Yesterday morning, with the temperature hovering a little over 40 degrees, volunteers from two Boy Scout Troops (123 from Worthington, and 261 from Marble Cliff), scout parents, a few volunteers from Peoples Rights Organization, and veteran members of Ohio American Legion Post 1 (Southway) gathered yesterday morning at Greenlawn Cemetery in Columbus, Ohio to flag the graves of veterans buried on more than 300 acres.
This has been something I have been helping with for more than five years. Not long enough in my estimation, but it is important to me with my dad, uncles, a couple cousins all being veterans, and with three nephews who currently serve in the Army.
There are more than 170,000 people buried in Greenlawn cemetary, some notable, some that no one remembers. I have no idea how many are veterans. But armed with 4,500 flags, we fanned out across the grounds on a pictureque day. There were other groups out yesterday morning flagging graves as well.
Led by Dave Stockham, past commander of Ohio American Legion Post 1, everyone was given their orders. First, we worked the areas where a number of World War 2 and World War 1 veterans are buried. Then moved back toward the front of the cemetery and honored veterans from earlier conflicts -- the Civil War, the Spanish American War to name a few. More than 30 uniformed Scouts fanned out in every direction, most often teamed up.
Like the the marker of a young man, a Lt. Col., who flew Army Air Corp. bombers and died in 1945. When you read the dates you realize he was 23 years old when he died. He likely was shot down, or suffered other injuries resulting from combat. Or the World War 2 veteran who lived to be some 70+ years old. When you look at his birthdate, however, you realize he either enlisted or was drafted at age 45 to fight in World War 2. And you can't help but wonder how many people would be willing to serve at that age today.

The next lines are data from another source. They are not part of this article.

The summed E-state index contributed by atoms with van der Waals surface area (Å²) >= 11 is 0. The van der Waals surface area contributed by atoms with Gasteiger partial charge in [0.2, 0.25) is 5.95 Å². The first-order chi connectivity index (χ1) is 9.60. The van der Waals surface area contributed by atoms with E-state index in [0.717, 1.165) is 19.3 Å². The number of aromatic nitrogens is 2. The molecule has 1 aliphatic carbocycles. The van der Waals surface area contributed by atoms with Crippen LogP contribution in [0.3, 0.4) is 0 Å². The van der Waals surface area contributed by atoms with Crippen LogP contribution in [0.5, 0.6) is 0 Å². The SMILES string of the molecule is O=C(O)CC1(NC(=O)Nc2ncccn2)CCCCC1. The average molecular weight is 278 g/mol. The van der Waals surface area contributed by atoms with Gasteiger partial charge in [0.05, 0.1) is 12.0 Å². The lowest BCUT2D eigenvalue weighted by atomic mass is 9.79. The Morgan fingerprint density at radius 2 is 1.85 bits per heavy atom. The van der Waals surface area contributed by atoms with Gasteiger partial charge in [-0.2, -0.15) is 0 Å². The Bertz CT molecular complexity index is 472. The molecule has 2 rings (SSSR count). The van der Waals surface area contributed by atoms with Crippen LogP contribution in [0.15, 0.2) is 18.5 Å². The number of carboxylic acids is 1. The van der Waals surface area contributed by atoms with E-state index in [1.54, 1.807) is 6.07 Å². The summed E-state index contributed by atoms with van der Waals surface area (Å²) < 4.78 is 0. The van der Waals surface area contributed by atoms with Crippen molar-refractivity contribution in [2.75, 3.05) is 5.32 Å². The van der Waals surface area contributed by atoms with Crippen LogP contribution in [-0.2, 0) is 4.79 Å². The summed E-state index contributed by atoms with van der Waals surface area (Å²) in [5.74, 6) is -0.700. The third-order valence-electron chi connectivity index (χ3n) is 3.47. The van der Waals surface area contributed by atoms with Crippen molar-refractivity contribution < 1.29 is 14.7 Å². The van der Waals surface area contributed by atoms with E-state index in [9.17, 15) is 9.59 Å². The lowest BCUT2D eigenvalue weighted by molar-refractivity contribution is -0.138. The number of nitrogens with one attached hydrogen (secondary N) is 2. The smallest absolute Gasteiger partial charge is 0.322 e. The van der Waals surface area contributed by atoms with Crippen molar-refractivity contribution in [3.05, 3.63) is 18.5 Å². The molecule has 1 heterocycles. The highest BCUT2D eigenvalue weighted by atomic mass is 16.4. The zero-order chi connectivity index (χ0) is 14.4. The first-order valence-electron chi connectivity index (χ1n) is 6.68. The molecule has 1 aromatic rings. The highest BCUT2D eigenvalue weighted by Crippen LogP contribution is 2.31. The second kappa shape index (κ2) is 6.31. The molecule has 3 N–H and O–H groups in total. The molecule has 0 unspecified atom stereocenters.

While at Greenlawn yesterday, an african-american gentleman approached me and asked if I was affiliated with the Scouts. I replied that "no, I am just volunteering" but was working with group. We began talking and I learned that he had served in Europe in the Air Corps (later to be known as the U.S. Air Force) toward the end of World War 2. He was stationed in Germany through the trials of Nazi leaders, many of whom were put to death for "crimes against humanity." He stayed in the Air Force, noting that for a while he was stationed in Louisiana -- culture shock for a young man born and raised in Columbus, Ohio. The Deep South was not hospitable to black soldiers during that time. Ultimately, he was attached to the Tuskegee Airmen group, and was assigned to Lockbourne (later known as Rickenbacker) Air Force Base near Columbus.
After we wrapped up around 2 pm, my daughter and I went off in search of a grave that Dave Stockham, Jude Cuddy, Ron Herman and I had found several years ago. I had wanted to make sure the soldier buried there was not forgotten. Walking the area earlier, I couldn't find it. We searched for more than 30 minutes but to no avail. So we started moving back toward the cars, working section by section to make sure no veterans' graves had been missed. We drove back that direction before heading out for one more try. My daughter remembered a particular landmark. We spotted the simple marker some 75 feet away.
On the way home, we stopped at Union Cemetery in north Columbus to make sure a flag had been placed on my father's grave. He was an Army medic in the Pacific Theater, and took care of wounded boys during landings on Leyte Gulf and Okinawa. He lived to be 70 years old, and was one of the many who rarely talked about his wartime experiences.
The next generation does get it . . . if you teach them.